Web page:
Thomas Point Lighthouse, Annapolis, Maryland1875 Thomas Point Shoal Lighthouse; Photo by

A short drive away, the maritime museum’s 12-acre park campus, the Ellen O. Moyer Nature Park, on the shore of Back Creek is home to walking trails, a kayak and canoe launch, and scenic spots to enjoy a picnic.

No picnic packed? No worries. Eastport’s Restaurant Row, comprising a handful of waterfront eateries, serves up fresh seafood—think rockfish (striped bass) and, of course, Maryland blue crabs and oysters, harvested from the very waters you’re seated beside—as well as prime steaks and more in a laid-back, come-as-you-are atmosphere.

After a big first day on and along the water, rest easy in accommodations that range from familiar brand-name and boutique hotels to historic inns and cozy bed-and-breakfasts. For a stay in the city’s only hotel on the bay, check in to the downtown Annapolis Waterfront Hotel, featuring 150 well-appointed guestrooms and design nods to sailing culture.

Today, dry off with a guided tour of this 8-square-mile city, often called “a museum without walls.”

Discover Annapolis Tours’ trolleys pass by landmarks such as the Maryland Governor’s Mansion, the Maryland State House, the World War II Memorial, the US Naval Academy and St. John’s College. Or, tool around town in a six-seat electric cart on a guided adventure with Annapolis Eventours. Walking tours led by interpreters in Colonial dress also help bring history to life.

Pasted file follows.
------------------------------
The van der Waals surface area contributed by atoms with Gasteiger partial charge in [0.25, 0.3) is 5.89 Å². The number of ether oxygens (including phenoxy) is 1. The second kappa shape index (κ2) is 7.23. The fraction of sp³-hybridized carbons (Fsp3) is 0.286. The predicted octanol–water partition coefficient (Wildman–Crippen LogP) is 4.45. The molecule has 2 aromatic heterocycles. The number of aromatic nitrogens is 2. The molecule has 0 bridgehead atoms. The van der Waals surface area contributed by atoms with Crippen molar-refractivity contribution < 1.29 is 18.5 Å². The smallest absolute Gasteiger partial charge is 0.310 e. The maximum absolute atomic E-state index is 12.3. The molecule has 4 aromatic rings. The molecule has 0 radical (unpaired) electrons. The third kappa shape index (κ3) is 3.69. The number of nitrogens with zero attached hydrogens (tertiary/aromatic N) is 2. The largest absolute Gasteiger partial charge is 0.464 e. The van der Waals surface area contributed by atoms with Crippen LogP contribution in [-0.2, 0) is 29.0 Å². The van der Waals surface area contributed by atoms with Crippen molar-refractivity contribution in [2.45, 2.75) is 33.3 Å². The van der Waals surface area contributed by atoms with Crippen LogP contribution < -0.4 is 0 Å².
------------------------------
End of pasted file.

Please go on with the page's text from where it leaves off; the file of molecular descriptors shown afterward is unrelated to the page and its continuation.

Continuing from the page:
US Naval Academy, Annapolis, MarylandThe US Naval Academy; Photo courtesy of Visit Annapolis & Anne Arundel County

If you have time for only one stop, make it the US Naval Academy, where kids can play in “the Yard” as they complete a POW Challenge scavenger hunt (available to August 2023). As they scan icon targets to unlock digital storytelling using their smartphone, they’ll learn about Vietnam War POWs and the military’s Code of Conduct. Or, tour the campus on a 90-minute walking tour led by midshipmen for a glimpse into life at the academy.